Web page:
Chris Jones’ blue Indianapolis Colts jersey turned green when he bowled Saturday night. He wasn’t switching allegiance from his hometown NFL team to the Green Bay Packers; he was letting balls roll while cosmic bowling.
Finishing his 10th game that evening at Surfside Bowl Entertainment Center in Surfside Beach, the hair stylist by day from Myrtle Beach said he was picking up some practice at a sport he hadn’t played regularly in a decade.
Four bowling alleys on the Grand Strand turn down the lights and crank up the colors and music for cosmic, or glow, bowling, on Friday and Saturday nights. Frank Theatres’ Revolutions Entertainment, at Inlet Square in Murrells Inlet, does it nightly. With all-you-can-bowl rates, the games take on a more easygoing, less competitive tone, too, all for fun and quality time.
In the Surfside Bowl building, white shoes looked orange under the black lights, but everything blended under disco balls, running runway lights on the lanes, and the music cranked, adding more elements to entertain for open bowling. Nothing ran afoul, either, with a little dancing, or shaking one’s hips, before letting go of a ball, in front of the foul line.
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Seven video screens above the line of the 32 lanes showed the same videos simultaneously from various genres, such as Marcia Griffiths’ “Electric Slide,” Bon Jovi’s “Livin’ on a Prayer,” Poison’s “Talk Dirty to Me,” Kenny Loggins” Footloose” and the late Michael Jackson’s “Thriller.”
“I love it,” Jones said, touching his rosin bag with his left hand in between each ball.
Remembering both of his parents’ depth in league bowling, Jones said he wants to get back in the groove on the alleyways. After a workday at Sam’s Unisex Barber Shop in Myrtle Beach, a night of bowling solo let him unwind and “relax for a little bit,” even with the various one-pin spares he strove to nail.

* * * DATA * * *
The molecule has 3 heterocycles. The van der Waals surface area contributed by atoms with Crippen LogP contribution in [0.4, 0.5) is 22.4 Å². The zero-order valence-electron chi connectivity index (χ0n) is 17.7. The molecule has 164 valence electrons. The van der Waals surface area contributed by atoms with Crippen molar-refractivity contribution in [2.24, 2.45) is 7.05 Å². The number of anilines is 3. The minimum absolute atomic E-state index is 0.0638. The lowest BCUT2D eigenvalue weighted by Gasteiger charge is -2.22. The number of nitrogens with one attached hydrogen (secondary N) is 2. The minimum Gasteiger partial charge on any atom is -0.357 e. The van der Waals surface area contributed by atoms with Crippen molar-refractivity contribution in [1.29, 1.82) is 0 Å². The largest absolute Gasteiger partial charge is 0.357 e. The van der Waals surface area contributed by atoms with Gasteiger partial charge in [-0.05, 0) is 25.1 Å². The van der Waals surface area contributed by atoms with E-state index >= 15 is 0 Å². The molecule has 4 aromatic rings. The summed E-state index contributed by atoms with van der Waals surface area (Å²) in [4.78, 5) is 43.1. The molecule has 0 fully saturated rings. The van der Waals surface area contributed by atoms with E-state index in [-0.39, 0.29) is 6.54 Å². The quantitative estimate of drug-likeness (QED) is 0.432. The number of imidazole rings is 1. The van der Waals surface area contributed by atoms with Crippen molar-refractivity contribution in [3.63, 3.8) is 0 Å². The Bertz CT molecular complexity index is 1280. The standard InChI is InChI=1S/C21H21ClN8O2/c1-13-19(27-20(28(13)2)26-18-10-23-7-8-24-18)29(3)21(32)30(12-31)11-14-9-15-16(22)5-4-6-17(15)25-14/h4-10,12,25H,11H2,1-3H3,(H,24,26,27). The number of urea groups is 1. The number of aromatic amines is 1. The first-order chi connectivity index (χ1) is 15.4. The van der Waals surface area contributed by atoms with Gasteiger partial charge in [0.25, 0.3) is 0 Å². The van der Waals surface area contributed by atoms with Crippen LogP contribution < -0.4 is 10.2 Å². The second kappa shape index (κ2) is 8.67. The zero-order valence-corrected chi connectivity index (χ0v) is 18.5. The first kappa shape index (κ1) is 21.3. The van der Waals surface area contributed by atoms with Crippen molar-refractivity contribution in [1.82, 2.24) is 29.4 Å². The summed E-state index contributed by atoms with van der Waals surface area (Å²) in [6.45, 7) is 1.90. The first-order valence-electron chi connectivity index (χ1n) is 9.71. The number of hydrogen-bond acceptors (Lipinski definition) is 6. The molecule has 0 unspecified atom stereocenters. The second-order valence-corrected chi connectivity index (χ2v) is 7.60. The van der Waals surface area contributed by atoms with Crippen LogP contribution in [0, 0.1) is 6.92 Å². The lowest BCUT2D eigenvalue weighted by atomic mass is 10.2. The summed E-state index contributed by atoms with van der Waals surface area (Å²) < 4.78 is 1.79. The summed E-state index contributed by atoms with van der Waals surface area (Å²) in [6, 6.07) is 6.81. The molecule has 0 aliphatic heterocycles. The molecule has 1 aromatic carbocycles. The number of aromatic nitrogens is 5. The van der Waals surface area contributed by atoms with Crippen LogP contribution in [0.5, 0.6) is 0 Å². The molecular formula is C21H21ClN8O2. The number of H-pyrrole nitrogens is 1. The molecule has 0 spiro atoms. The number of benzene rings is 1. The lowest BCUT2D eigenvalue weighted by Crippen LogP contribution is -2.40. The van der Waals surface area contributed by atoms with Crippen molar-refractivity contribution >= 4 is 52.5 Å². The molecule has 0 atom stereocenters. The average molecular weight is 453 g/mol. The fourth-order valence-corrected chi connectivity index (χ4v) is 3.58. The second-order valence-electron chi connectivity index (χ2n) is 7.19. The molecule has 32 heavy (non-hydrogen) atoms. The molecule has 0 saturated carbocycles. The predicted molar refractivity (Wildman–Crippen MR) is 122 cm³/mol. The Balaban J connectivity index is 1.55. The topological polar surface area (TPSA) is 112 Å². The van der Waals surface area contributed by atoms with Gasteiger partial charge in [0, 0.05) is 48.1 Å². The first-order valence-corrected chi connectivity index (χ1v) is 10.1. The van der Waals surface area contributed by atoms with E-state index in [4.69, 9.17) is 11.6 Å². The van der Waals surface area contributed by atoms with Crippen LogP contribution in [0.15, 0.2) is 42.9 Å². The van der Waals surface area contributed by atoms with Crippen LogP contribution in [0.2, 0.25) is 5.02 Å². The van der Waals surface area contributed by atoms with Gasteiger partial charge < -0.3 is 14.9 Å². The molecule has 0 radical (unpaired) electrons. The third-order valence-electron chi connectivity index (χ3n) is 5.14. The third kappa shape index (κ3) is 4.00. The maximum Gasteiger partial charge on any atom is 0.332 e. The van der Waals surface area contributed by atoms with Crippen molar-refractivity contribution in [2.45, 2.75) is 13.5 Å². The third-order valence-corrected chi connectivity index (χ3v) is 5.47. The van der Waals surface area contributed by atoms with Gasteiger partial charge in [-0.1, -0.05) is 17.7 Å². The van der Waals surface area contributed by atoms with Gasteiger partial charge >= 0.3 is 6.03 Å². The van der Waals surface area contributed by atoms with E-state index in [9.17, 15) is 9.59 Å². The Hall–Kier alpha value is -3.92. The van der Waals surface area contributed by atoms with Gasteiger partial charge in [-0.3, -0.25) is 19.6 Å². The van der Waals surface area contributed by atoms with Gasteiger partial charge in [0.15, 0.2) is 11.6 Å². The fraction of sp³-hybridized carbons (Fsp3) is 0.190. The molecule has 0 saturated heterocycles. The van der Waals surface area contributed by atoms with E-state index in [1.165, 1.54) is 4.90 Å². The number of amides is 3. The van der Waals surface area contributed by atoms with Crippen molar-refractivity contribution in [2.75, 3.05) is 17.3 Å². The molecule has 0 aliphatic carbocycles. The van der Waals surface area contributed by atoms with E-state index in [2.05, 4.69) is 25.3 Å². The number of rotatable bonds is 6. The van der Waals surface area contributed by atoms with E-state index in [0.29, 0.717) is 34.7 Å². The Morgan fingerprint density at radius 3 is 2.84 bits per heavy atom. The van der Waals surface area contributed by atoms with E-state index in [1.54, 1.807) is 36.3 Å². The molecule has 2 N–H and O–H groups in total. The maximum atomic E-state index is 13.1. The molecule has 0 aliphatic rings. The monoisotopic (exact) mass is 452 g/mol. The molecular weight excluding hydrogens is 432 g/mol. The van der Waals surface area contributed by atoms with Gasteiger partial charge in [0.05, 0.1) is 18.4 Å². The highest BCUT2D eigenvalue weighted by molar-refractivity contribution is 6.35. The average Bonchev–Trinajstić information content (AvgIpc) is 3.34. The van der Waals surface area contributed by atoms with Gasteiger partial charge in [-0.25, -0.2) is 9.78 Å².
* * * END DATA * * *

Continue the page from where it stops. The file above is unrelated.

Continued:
‘Date night out’
A few lanes over, a Canadian couple scored double time on vacation as their children spent the evening with their grandparents where the family rented condo space in North Myrtle Beach.
Grant and Shelley Brevitt of Thorold, Ontario, south of St. Catharines, spread their night out with three games.
“It’s our date night,” Shelley Brevitt said.
Her husband said they bowled frequently before parenthood, so this leisurely outing let them reconnect with memories. She said they worked different shifts at the time, but they would always find a bowling alley open late night to catch up and share time together.
Carter Reid, assistant manager at Surfside Bowl’ sister entity, Little River Lanes, said cosmic bowling has been a staple there for all its years, approaching about 30. Although the crowds for these weekend nights vary throughout the year, they draw “mostly younger people” during the academic year.
Still, older audiences lace up the shoes to glow bowl.
“They’re regulars on Fridays,” Reid said. “That’s what they do.”
He thinks just the nighttime element, coupled with louder music and lights, keeps people coming back for this form of recreation.
“It’s more so the time of night than the price,” Reid said.
Nikki McDaniel, manager for marketing and youth activities at Waccamaw Bowling Center, just west of Myrtle Beach, said cosmic bowling on remained on the menu at least as long as the 17 years she has helped out in the family business.
‘More eclectic crowd’
The lights of nighttime bowling lure regulars, as well as random players, which together also make up a “more eclectic crowd,” she said.
Carving out three hours on Saturday afternoons for families and birthday parties to glow bowl also has landed strikes in popularity, McDaniel said, especially with the bowling business peak seasons spanning fall and winter.
“You have all the neon lights and the strobe lights,” McDaniel said. “The music is blasting.”
At Surfside Bowl, before starting his 11th game, Jones joked that as he works to reclaim his touch with bowling, the cosmic nights, “No one can see me, and I can’t get embarrassed.”
Nevertheless, Jones will keep his eye on his prize, day or night.
“I’ll keep practicing to get that 300 game,” he said.